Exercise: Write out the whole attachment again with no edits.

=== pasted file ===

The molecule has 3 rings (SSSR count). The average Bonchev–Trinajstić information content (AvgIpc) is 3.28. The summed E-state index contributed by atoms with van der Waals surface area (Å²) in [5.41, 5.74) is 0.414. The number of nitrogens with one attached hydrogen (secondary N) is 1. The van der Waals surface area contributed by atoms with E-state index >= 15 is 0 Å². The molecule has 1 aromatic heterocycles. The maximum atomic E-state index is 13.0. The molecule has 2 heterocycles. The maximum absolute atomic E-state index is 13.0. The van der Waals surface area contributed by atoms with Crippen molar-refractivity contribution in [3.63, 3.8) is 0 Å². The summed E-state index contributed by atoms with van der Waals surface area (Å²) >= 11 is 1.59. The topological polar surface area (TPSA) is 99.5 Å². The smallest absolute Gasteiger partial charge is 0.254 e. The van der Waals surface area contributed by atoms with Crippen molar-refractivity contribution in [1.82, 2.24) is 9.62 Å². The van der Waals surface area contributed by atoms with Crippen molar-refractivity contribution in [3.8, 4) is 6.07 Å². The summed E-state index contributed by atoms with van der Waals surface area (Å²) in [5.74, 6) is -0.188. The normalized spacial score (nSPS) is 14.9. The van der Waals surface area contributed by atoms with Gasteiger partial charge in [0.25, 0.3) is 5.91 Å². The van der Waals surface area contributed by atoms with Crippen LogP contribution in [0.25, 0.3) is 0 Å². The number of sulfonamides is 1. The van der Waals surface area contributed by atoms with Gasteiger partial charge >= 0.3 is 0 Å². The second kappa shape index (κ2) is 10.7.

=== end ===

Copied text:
The molecule has 3 rings (SSSR count). The average Bonchev–Trinajstić information content (AvgIpc) is 3.28. The summed E-state index contributed by atoms with van der Waals surface area (Å²) in [5.41, 5.74) is 0.414. The number of nitrogens with one attached hydrogen (secondary N) is 1. The van der Waals surface area contributed by atoms with E-state index >= 15 is 0 Å². The molecule has 1 aromatic heterocycles. The maximum atomic E-state index is 13.0. The molecule has 2 heterocycles. The maximum absolute atomic E-state index is 13.0. The van der Waals surface area contributed by atoms with Crippen molar-refractivity contribution in [3.63, 3.8) is 0 Å². The summed E-state index contributed by atoms with van der Waals surface area (Å²) >= 11 is 1.59. The topological polar surface area (TPSA) is 99.5 Å². The smallest absolute Gasteiger partial charge is 0.254 e. The van der Waals surface area contributed by atoms with Crippen molar-refractivity contribution in [1.82, 2.24) is 9.62 Å². The van der Waals surface area contributed by atoms with Crippen molar-refractivity contribution in [3.8, 4) is 6.07 Å². The summed E-state index contributed by atoms with van der Waals surface area (Å²) in [5.74, 6) is -0.188. The normalized spacial score (nSPS) is 14.9. The van der Waals surface area contributed by atoms with Gasteiger partial charge in [0.25, 0.3) is 5.91 Å². The van der Waals surface area contributed by atoms with Crippen LogP contribution in [0.25, 0.3) is 0 Å². The number of sulfonamides is 1. The van der Waals surface area contributed by atoms with Gasteiger partial charge >= 0.3 is 0 Å². The second kappa shape index (κ2) is 10.7.